'X-ApiKey': MyAPIKey
        //'Content-Length': '30',
        //'Content-Type': 'text/csv',
        //'Accept': 'text/csv'
      data: StringToSend
      //data: '2012-09-30T22:00:00.676045+01:00,66'

...allows battery measurements to be uploaded.  Here MyFeedID, MyDataStream and MyAPIKey are variables that hold various things associated with my COSM account.  It's very easy to get an account, set up a feed (in my case my Android handset), a datastream (in this case battery) and a API key.  You then just post data to the API in the format shown on the penultimate line above.  It took a bit of tinkering to get right, (hence all the //comments I've not removed yet), but in the end was not too hard.

Doing this allows you to produce graphs like this:

Here we can see battery measurements that I take and upload every 15 mins.  So what does this tell me? 
  • When I charge my battery the battery % goes up (what a surprise!).
  • When I don't charge the battery the % goes down (wow!).
  • AC charging is quicker than USB charging.
  • With the handset idle it uses less battery than when active (e.g.on a call).
  • There's an interesting charging profile to be seen on the right of the chart.  As the battery charges it starts fast, then slows down (sort of exponentially) then the last ~20% jumps up somewhere between 2 15 minute intervals.  

Now to take more measurements and see if they are useful!

Saturday, 13 October 2012

First Step on the Internet of Things

Right, I've taken the summer off while the nights have been longer,Olympics in London, holiday etc.  However a chance encounter with a particular twitter feed inspired me to tinker some more.

Overall this stems from the stuff I did to take power measurements at home and graph them.  The question was, how can I do this more of this kind of thing in a simpler way.  It also stems from an observation that in a smartphone we have an amazing platform to do stuff with; a screen, keyboard input, WiFi and cellular connectivity,GPS, microphone and speaker, light sensor,accelerometer, application development environment.

It was the latter that always proved a blocker.  I've been able to develop an app for my Android device but always found it to be a pain.  Maybe it was my PC but the IDE and SDK was very flakey and the fact that you split GUI, code and constants across multiple files was a barrier for entry for me as a novice tinkerer.  Whenever I had spare time to do stuff I spent most of it setting up the environment and wrestling with it.  What I needed was a simpler solution....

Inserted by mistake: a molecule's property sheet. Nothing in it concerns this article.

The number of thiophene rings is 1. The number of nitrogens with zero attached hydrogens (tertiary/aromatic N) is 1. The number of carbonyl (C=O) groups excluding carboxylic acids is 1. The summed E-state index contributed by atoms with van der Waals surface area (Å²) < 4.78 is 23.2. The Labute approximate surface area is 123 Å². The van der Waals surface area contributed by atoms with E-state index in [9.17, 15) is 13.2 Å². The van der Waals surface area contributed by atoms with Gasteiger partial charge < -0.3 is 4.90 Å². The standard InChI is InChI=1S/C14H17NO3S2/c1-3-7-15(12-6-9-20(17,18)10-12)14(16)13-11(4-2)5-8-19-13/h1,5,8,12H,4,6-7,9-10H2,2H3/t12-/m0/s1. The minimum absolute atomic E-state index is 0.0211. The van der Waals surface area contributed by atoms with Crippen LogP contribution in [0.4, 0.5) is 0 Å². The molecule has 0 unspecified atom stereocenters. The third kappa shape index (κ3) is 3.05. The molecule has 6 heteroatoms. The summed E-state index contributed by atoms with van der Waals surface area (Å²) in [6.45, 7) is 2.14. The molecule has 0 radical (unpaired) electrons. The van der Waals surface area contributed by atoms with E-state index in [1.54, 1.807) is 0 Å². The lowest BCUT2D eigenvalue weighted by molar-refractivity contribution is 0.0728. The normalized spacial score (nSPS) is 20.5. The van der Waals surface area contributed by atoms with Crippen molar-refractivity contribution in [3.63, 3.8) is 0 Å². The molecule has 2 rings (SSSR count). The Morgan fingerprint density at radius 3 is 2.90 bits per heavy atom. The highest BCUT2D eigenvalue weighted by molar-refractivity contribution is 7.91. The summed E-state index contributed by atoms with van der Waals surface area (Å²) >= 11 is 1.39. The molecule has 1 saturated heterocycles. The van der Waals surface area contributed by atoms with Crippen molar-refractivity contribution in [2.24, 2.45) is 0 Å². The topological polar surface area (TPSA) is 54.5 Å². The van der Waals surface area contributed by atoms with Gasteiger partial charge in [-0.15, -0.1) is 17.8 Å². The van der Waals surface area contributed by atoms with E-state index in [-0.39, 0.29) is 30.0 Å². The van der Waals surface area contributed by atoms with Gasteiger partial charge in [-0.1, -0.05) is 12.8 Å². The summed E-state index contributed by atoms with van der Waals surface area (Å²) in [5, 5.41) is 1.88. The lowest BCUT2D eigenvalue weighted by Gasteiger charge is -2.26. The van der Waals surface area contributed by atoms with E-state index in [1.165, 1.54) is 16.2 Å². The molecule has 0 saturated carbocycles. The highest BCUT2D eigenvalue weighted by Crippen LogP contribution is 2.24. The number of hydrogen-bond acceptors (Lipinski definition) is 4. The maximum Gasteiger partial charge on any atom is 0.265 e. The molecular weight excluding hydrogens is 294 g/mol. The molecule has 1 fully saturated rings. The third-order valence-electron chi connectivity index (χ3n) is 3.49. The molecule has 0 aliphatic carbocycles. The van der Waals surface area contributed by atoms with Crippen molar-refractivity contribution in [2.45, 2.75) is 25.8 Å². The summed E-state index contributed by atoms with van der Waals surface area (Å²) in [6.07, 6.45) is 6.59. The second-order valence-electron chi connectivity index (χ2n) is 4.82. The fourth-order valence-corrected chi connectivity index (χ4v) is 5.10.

The answer came through a Twitter feed that I subscribe to.  It's "Internet of Things" (@TheIoT) and the owner shares various interesting stories on M2M, the internet of things and the maker movement. One day they shared information on something called on{X}, an Android application + website that has been developed by Microsoft.

The idea of on{X} is that it provides a simple environment to a)detect a change in state on your handset and b)do something about it.  Best explained by a few examples "recipes" that they provide:

  • Automatically reply "I'm in a meeting, will call you back." when one of my contacts calls during a meeting
  • Text "Good morning" to my friend every Wednesday at 8:00 AM
  • Turn WiFi on when I arrive at work
So detect a time/location/change in state on your handset and do "something".

With on{X} installed on your Android handset you can write Javascript code on the partner website and automatically send it to your handset where at once it starts working.  The Javascript is very simple and insulates you from the underlying Android APIs. This means it's very quick to setup, write code, publish it to your handset, test, modify and so on.  The downside is little or no support for UI but this is not what I'm interested in.

The code segment below shows how you can the handset to detect that the screen has been unlocked,  pop a notification to the notification bar and turn WiFi on.

I've tinkered with loads of stuff but most recently I have scripts running all the time on my handset that:

  • Wake up every 15 minutes and log the battery charge level.
  • Wake up every 15 minutes and log the sound level measured by the handset microphone.
  • Wake up every 15 minutes and log my location.
  • Log when I enter and exit various "regions" (defined by lat + long and a radius value).  I also turn on WiFi when I come home (to save using cellular data). 
I now just need to work out what to do with these measurements....